Liz Truss won the Tory leadership by promising an economic policy that most people believed was a fantasy: tax cuts coupled with increased expenditure which would be financed by the growth resulting from the tax cuts. It was brazenly proposed by her henchman Kwarteng, and crashed dramatically. If she had any sense of shame she would resign (and perhaps retire to a nunnery and spend the rest of her life repenting her folly.) But no, she is still there clinging on. ""Brussen" is the Yorkshire word for it.
There is now a movement to paint Jeremy Hunt, the replacement Chancellor of the Exchequer, as the saviour of the nation, and possible replacement prime minister when the Tories figure out a way of deposing Truss. it is worth remembering that Hunt was Secretary of State of Health from 2012 to 2018, the longest servieng minister in that position in British political history. If he were any good the NHS would be in tip-top condition. Instead it is on its knees. Hunt re-presented may be the answer to the Tories' prayers but he is not the answer to the country's.
The debacle, the greatest and most damaging national humiliation since Suez, should see the end to two myths that have dominated British politics, the first for 40 years and the second for 20.
The forty-year old myth is the dominance of "market rules OK" neo-liberal policies which superseded Keynesianism in the 1970s and was implemented with careless ferocity by Margaret Thatcher. From the squandering of the North Sea Oil revenues through the privatisation of the public utilities to the flogging-off of our social housing, most of Mrs Thatcher's policies were profoundly wrong and the source of many of our present ills. (The one thing she got right was her resistance to a national lottery, but her successor John Major undid that.) It is a nice irony that it is the (international money) market that has finally felled this Tory creed.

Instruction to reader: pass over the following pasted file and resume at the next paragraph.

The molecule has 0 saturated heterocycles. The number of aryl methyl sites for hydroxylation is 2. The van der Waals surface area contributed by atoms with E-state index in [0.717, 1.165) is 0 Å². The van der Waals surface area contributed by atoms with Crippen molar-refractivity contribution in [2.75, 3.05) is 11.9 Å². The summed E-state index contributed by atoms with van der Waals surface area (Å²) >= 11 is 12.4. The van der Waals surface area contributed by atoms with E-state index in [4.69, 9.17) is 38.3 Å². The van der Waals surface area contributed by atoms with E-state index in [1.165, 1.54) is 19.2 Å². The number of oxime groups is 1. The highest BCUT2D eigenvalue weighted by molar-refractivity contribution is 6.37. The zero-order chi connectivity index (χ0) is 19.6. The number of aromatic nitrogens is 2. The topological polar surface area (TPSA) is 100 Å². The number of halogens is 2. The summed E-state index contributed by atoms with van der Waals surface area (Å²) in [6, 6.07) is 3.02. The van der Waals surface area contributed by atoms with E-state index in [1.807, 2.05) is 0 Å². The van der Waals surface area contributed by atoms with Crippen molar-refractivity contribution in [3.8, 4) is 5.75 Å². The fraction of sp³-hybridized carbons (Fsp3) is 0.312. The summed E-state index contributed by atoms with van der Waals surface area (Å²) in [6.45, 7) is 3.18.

The twenty-year- old myth is that of Brexit: that somehow Britain is held back by our entanglement with the EU and, set free, our exceptionalism will enable us to ascend to the soaring uplands of a prosperous future as an dependent world beating universally admired entity. We are not exceptional, and, like all other nations, we are interconnected in a web of treaties, trading relationships, financial commitments and obligations. In the past we have indeed played a leading role in developing them. We cannot escape them.
I think it was Churchill who said that we should not let a crisis go to waste. We on the progressive left must be careful and not underestimate the ability of the Tories, with the support of the compliant media, to re-write history to their advantage. After the Suez crisis they ditched their prime minister (Eden had the decency to resign and did not wait too long to be pushed) and Harold Macmillan talked up our never having "had it so good" so that they remained in power for another nine years. We must make sure that this humiliation remains to be seen what it is, highly predictable and highly avoidable and the sole responsibility of a party that has been in power for fully 12 years.
Apart from the loss of our international reputation perhaps the most serious consequence of this folly is that it has queered the pitch of those of us who believe in a Keynesian expansion to revive the economy, eliminate endemic poverty and restore the public services.
Mr Hunt and his cohort will not hesitate to repeat the mantras of 2010 and mourn that, sad as it is, "there is no alternative" to squeezing the public realm even further in order to placate the market.
There ls another way,and that is supporting the impoverished, reviving the public services, investing in a clean, efficient infrastructure, and paying for it by taxing those things which impinge least on current activity. Details of such a programme are spelt out in an earlier post.
All the opposition parties, but in particular Labour, need to flesh out such a programme and proclaim it boldly, and not allow themselves to be cowed into a timid programme of Tory-Lite.
But we must not just stop at economic reform. Our constitution, our way of doing things, is "not fit for purpose." If it is too difficult to include specific proposals for constitutional reform in election manifestos, we could promise a representative constitutional convention (or even a series of regional conventions) to take a serious look at the way we govern ourselves. This will include consideration of: devolution to the nations and regions,our electoral systems, the second chamber, local government, the civil service and all those things considered too arcane to bother the electorate with.
We need not just a tinkering a the edges, but a clean sweep,